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J Exp Biol. 2007 Apr;210(Pt 8):1391-7.

Annual changes in body mass and resting metabolism in captive barnacle geese (Branta leucopsis): the importance of wing moult.

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  • 1Centre for Ornithology, School of Biosciences, The University of Birmingham, Edgbaston, Birmingham B15 2TT, UK.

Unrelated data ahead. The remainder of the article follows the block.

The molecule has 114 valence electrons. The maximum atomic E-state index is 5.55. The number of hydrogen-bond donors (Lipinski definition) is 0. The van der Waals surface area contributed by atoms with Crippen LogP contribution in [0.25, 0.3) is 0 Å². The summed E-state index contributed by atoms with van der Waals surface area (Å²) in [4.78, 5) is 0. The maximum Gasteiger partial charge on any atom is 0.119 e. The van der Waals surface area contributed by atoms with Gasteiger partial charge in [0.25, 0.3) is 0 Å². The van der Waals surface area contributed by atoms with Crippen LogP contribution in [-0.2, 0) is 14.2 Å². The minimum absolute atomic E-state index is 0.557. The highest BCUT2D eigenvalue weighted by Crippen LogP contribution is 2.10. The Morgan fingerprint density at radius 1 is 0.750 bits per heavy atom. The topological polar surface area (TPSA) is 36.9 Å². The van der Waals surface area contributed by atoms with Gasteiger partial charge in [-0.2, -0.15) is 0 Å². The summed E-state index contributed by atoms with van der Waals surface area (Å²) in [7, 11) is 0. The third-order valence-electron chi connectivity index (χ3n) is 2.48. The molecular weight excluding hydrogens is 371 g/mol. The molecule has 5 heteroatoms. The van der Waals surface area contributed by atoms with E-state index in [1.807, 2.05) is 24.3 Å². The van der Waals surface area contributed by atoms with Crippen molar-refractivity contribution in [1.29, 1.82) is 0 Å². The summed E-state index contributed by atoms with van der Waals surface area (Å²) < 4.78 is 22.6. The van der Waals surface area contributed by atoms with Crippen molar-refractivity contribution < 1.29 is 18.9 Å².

Many different physiological changes have been observed in wild waterfowl during the flightless stage of wing moult, including a loss of body mass. We aimed to determine whether captive barnacle geese (Branta leucopsis) would show the characteristic decrease in body mass during their wing moult, even though they had unlimited and unrestricted access to food. Fourteen captive geese were weighed at 1-2-week intervals for two complete years. During the flightless period of the moult, body mass decreased by approximately 25% from the pre-moult value. To understand the basis of this change, the rate of oxygen consumption was measured during daytime and nighttime at six points in the second year, and at three points (before, during and after wing moult) behavioural observations were made. Measurements of the rate of oxygen consumption showed an 80% increase above that of the nonmoulting periods of the year. We propose that metabolism was increased during moult because of the cost of feather synthesis. Although food was available, the captive birds chose not to forage and instead increased the proportion of time spent resting. It is likely that this behaviour in response to wing moult is a strategy to avoid predation in the wild. Thus, the innate nature of this behaviour has potential survival value for wild birds of this species. We conclude that the increase in metabolism led to the use of endogenous energy reserves because the birds reduced rather than increased their food intake rates, and as a result, the barnacle geese lost body mass during wing moult.

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